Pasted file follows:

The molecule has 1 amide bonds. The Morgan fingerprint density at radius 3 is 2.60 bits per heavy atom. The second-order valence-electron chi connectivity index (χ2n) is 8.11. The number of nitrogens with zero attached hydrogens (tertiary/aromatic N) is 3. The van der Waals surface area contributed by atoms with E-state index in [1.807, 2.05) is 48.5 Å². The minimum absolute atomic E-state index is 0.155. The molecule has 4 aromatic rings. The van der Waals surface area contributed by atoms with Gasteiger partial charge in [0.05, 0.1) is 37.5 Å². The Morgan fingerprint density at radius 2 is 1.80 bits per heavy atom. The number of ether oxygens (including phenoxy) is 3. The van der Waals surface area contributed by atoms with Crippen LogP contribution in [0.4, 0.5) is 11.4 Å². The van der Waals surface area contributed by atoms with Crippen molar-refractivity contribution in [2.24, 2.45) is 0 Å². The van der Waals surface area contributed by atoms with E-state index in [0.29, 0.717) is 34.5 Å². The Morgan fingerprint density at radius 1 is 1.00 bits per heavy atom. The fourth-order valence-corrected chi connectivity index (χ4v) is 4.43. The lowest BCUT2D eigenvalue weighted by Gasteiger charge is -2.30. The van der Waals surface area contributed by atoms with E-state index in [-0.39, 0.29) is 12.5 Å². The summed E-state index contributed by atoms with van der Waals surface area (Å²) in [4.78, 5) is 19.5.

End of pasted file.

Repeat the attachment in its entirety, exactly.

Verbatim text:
The molecule has 1 amide bonds. The Morgan fingerprint density at radius 3 is 2.60 bits per heavy atom. The second-order valence-electron chi connectivity index (χ2n) is 8.11. The number of nitrogens with zero attached hydrogens (tertiary/aromatic N) is 3. The van der Waals surface area contributed by atoms with E-state index in [1.807, 2.05) is 48.5 Å². The minimum absolute atomic E-state index is 0.155. The molecule has 4 aromatic rings. The van der Waals surface area contributed by atoms with Gasteiger partial charge in [0.05, 0.1) is 37.5 Å². The Morgan fingerprint density at radius 2 is 1.80 bits per heavy atom. The number of ether oxygens (including phenoxy) is 3. The van der Waals surface area contributed by atoms with Crippen LogP contribution in [0.4, 0.5) is 11.4 Å². The van der Waals surface area contributed by atoms with Crippen molar-refractivity contribution in [2.24, 2.45) is 0 Å². The van der Waals surface area contributed by atoms with E-state index in [0.29, 0.717) is 34.5 Å². The Morgan fingerprint density at radius 1 is 1.00 bits per heavy atom. The fourth-order valence-corrected chi connectivity index (χ4v) is 4.43. The lowest BCUT2D eigenvalue weighted by Gasteiger charge is -2.30. The van der Waals surface area contributed by atoms with E-state index in [-0.39, 0.29) is 12.5 Å². The summed E-state index contributed by atoms with van der Waals surface area (Å²) in [4.78, 5) is 19.5.